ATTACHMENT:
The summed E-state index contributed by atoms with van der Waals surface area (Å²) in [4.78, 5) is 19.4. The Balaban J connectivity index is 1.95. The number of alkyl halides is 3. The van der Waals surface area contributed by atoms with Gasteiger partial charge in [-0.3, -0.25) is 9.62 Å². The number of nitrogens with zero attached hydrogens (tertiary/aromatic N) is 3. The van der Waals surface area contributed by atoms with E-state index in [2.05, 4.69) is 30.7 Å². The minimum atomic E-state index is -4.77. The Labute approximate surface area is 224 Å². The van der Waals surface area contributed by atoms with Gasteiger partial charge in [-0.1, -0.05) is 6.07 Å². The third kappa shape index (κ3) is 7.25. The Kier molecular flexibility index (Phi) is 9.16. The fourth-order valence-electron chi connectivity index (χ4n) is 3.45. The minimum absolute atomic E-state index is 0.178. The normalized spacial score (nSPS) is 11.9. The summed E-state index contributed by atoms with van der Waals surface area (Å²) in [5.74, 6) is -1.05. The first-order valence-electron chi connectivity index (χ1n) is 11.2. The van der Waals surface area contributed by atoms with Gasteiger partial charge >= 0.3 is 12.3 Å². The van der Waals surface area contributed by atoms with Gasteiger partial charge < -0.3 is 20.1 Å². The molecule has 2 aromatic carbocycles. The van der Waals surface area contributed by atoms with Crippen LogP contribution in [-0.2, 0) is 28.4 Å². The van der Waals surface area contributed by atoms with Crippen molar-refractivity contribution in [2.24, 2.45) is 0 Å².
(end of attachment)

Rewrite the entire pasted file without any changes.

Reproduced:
The summed E-state index contributed by atoms with van der Waals surface area (Å²) in [4.78, 5) is 19.4. The Balaban J connectivity index is 1.95. The number of alkyl halides is 3. The van der Waals surface area contributed by atoms with Gasteiger partial charge in [-0.3, -0.25) is 9.62 Å². The number of nitrogens with zero attached hydrogens (tertiary/aromatic N) is 3. The van der Waals surface area contributed by atoms with E-state index in [2.05, 4.69) is 30.7 Å². The minimum atomic E-state index is -4.77. The Labute approximate surface area is 224 Å². The van der Waals surface area contributed by atoms with Gasteiger partial charge in [-0.1, -0.05) is 6.07 Å². The third kappa shape index (κ3) is 7.25. The Kier molecular flexibility index (Phi) is 9.16. The fourth-order valence-electron chi connectivity index (χ4n) is 3.45. The minimum absolute atomic E-state index is 0.178. The normalized spacial score (nSPS) is 11.9. The summed E-state index contributed by atoms with van der Waals surface area (Å²) in [5.74, 6) is -1.05. The first-order valence-electron chi connectivity index (χ1n) is 11.2. The van der Waals surface area contributed by atoms with Gasteiger partial charge >= 0.3 is 12.3 Å². The van der Waals surface area contributed by atoms with Gasteiger partial charge < -0.3 is 20.1 Å². The molecule has 2 aromatic carbocycles. The van der Waals surface area contributed by atoms with Crippen LogP contribution in [-0.2, 0) is 28.4 Å². The van der Waals surface area contributed by atoms with Crippen molar-refractivity contribution in [2.24, 2.45) is 0 Å².